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When Looking at Sculpture
Any work of sculpture should have the capacity to attract interest from afar, sustain that interest in the spectator as the work is approached, up to the moment of touching, when only the surface texture can be read. If a sculpture has a strong and interesting silhouette it will cause a person to stop and consider investigating further. If strong idiosyncratic forms appear as the work is approached, further curiosity will result, and tempt the spectator closer. If with every approaching step more interesting features are revealed, demanding even closer examination, maintaining and stimulating interest right up to the surface, then in a formal sense the artist has done all that can be asked for his work; it is not his job to predict individual response any further, his integrity is to the work. No matter what the idiom, abstract or figurative, heroic or miniature in size, this criterion will endure and prove to be a useful yardstick to the study of sculpture………
The ability of a work to attract from afar and hold the observers’ interest up to and including touching, holds true also for the narrative of the work. Images no matter what their idiom make the visual the thoughts, interests, and concerns of the artist. Some works may thrust their story upon you others will hold it more secret, causing greater contemplative effort of the observer. So do not dismiss that which is not immediately obvious and do not respect too hurriedly that which seems so straightforward……
Sculpture exhibited in the open creates a different response to the experience of viewing that work in an enclosed space, under artificial lights. One can be dramatic, highlighting the subject in a theatrical manner, but will be seen to be limited in this way when compared to the constant movement of natural light and element drama. August Rodin considered the changing play of natural light of the surface of the sculpture, in particular, bronze to be akin to the effects of nature that the Impressionist painters sort to render. Form and detail are alternately obscured and exposed, plunged into shadow and highlighted by sunlight, bringing life to the observation of the work that can be achieved in no other way.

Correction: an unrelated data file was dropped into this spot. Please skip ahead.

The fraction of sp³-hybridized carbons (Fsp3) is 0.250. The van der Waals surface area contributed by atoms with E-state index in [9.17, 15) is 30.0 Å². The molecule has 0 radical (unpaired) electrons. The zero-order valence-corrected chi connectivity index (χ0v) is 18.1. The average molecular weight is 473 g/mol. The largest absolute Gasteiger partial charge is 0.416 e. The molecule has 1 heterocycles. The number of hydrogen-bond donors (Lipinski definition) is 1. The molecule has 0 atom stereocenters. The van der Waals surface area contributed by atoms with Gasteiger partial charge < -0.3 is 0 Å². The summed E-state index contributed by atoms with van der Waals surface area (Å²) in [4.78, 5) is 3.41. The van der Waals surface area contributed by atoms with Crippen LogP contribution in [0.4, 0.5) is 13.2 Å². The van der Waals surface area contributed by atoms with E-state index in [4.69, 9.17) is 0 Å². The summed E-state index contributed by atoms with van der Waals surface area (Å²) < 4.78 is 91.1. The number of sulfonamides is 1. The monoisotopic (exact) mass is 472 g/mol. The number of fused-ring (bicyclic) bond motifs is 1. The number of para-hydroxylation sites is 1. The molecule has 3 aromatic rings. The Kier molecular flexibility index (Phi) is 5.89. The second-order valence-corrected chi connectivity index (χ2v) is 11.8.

The question of complication or simplification of form and detail of a sculpture is dictated in part by the nature of the materials used, and in part by its subject (if any), and in large measure by its final sitting, the nature of its environment, whether the surroundings be urban, suburban or country, the height of the work above ground and the distances from which it can best be observed and approached. Figurative work can be dwarfed by the setting unless it is heroic, and huge nonfigurative pieces can be made to seem puny, by a Grande landscape of any kind; it is all a question of scale and proportion. Scale not size is controlled by the relationship of a works component parts; for instance, by reducing the size of a head on a figure, to less than that of normal human proportion, the image will have a scale that when viewed in isolation will make it appear to be greater than life, no matter what it’s actual size. This corresponds to our brains’ recognition of the optical effect of looking up to a tall figure. Of course, this illustration can only be applied to those images that use the human, animal, or organic world as source material. Those who work in abstract or formal idioms will use geometry, applied or intuitive to gain that subject juxtaposition of form and detail that achieves a correct comprehension of scale relative to location…..
Seen against a natural background, the perceived stability of sculpture becomes an interesting phenomenon. The constant movement of leaves and branches, sea or sky emphasis the stable nature of sculpture. Against such a background a good figurative work, well placed will create in the spectator an empathy with the image and its situation. It is an interesting exercise to imagine lightly or unclad figures (for example)standing silently in galeforce winds or snow-laden thigh-deep in a winter setting. If this elicits sympathetic reactions in you the image has a positive force. Alternatively imagine a work, first confronted in a quiet country landscape, transferred to a busy urban environment, if the image has any sense of authority it will create an empathetic response, according to subject and place.
JOHN W. MILLS
My Sculptures has given me the opportunity of meeting members of The Royal Family which has always been an exciting and enjoyable experience